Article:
The employees will be the shareholders of the company and therefore the direct owners. The employees will enter into a shareholders agreement and adopt articles of association for the company. This would deal with the appointment of directors and it is expected that the articles would narrate for the appointment of employee directors to give a voice to the employees. The shareholders agreement and articles will also contain provisions providing for an employee to relinquish their shares on them ceasing to be an employee.
The employees will also benefit from dividends on their shares if the company has the cash to declare a dividend and in any future sale of the company, the employees will also benefit from the, hopefully, uplift in capital value.
2. The indirect model
Here an Employee Ownership Trust will be set up to buy the shares from the owners in a share purchase agreement. Again, as with the direct model, payment is likely to be deferred over a period of time and there may be the possibility of external debt funding.
The main difference though is that the trust owns the shares and instead the employees will be the beneficiaries of the trust. In such circumstances, ownership may not feel as real for the employees as compared to the direct model.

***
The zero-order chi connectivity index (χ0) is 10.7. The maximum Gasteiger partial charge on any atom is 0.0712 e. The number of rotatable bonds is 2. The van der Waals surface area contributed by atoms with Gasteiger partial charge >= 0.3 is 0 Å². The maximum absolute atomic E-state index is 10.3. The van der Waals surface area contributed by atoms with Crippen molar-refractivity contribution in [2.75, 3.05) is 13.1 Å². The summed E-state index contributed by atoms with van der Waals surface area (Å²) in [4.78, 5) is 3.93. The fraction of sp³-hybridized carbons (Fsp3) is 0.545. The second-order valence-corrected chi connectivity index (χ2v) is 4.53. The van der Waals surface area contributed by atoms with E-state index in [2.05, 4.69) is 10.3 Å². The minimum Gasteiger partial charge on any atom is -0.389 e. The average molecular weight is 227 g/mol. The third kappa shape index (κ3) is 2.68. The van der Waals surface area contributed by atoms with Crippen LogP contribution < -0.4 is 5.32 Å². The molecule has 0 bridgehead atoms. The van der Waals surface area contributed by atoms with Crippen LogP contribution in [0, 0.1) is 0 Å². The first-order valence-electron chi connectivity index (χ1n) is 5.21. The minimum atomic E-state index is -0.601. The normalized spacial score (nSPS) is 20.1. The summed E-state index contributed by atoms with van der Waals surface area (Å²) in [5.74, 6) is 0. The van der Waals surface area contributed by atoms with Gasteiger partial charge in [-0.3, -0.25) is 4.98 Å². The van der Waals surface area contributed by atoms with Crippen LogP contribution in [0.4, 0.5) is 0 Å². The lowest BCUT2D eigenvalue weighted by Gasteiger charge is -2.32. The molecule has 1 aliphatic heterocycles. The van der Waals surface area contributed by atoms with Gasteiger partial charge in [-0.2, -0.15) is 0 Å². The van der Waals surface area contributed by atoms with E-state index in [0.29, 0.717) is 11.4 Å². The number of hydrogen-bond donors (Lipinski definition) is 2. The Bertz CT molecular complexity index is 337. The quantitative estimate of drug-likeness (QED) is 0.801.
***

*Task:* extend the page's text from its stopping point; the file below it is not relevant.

The trust will have a trust deed governing it with trustees appointed to protect the interests of the employees. However the trust does not run the business of the company - this function remains with the directors and a set of articles of association for the company will be adopted at the time of adopting employee ownership.
Such a structure though is attractive to a seller even though payment is likely to be deferred. This is because, subject to certain key qualifying conditions being met, the seller would be eligible for 0% capital gains tax.
3. Hybrid model
As the name suggests, this is a mixture of the direct model and indirect model with employees owning shares directly and an employee ownership trust also owning shares.
Get in touch
If you own a manufacturing business and are considering how best to deal with succession planning, please get in touch with a member of our team.